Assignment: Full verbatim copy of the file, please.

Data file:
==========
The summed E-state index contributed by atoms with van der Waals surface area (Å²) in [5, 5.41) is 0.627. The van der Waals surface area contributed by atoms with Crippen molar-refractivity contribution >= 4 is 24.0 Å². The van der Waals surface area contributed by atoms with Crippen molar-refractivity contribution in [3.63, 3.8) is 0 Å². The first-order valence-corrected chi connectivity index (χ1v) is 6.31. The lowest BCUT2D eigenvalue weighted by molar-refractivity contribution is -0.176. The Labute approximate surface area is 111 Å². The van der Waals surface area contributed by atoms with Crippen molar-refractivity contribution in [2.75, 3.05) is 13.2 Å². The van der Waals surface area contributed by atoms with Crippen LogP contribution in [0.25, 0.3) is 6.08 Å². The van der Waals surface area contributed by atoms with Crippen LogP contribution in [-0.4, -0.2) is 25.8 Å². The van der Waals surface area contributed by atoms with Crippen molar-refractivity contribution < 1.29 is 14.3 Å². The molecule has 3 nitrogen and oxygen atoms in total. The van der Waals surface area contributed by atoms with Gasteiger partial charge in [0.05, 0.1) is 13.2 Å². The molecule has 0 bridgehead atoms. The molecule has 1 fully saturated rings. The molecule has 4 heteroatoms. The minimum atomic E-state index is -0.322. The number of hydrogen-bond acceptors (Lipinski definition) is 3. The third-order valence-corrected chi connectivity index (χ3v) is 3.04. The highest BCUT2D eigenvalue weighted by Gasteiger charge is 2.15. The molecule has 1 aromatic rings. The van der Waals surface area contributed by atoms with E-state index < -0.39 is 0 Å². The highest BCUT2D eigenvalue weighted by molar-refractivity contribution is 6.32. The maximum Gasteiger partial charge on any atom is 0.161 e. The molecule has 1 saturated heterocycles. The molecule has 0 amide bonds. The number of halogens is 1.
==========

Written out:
The summed E-state index contributed by atoms with van der Waals surface area (Å²) in [5, 5.41) is 0.627. The van der Waals surface area contributed by atoms with Crippen molar-refractivity contribution >= 4 is 24.0 Å². The van der Waals surface area contributed by atoms with Crippen molar-refractivity contribution in [3.63, 3.8) is 0 Å². The first-order valence-corrected chi connectivity index (χ1v) is 6.31. The lowest BCUT2D eigenvalue weighted by molar-refractivity contribution is -0.176. The Labute approximate surface area is 111 Å². The van der Waals surface area contributed by atoms with Crippen molar-refractivity contribution in [2.75, 3.05) is 13.2 Å². The van der Waals surface area contributed by atoms with Crippen LogP contribution in [0.25, 0.3) is 6.08 Å². The van der Waals surface area contributed by atoms with Crippen LogP contribution in [-0.4, -0.2) is 25.8 Å². The van der Waals surface area contributed by atoms with Crippen molar-refractivity contribution < 1.29 is 14.3 Å². The molecule has 3 nitrogen and oxygen atoms in total. The van der Waals surface area contributed by atoms with Gasteiger partial charge in [0.05, 0.1) is 13.2 Å². The molecule has 0 bridgehead atoms. The molecule has 1 fully saturated rings. The molecule has 4 heteroatoms. The minimum atomic E-state index is -0.322. The number of hydrogen-bond acceptors (Lipinski definition) is 3. The third-order valence-corrected chi connectivity index (χ3v) is 3.04. The highest BCUT2D eigenvalue weighted by Gasteiger charge is 2.15. The molecule has 1 aromatic rings. The van der Waals surface area contributed by atoms with E-state index < -0.39 is 0 Å². The highest BCUT2D eigenvalue weighted by molar-refractivity contribution is 6.32. The maximum Gasteiger partial charge on any atom is 0.161 e. The molecule has 1 saturated heterocycles. The molecule has 0 amide bonds. The number of halogens is 1.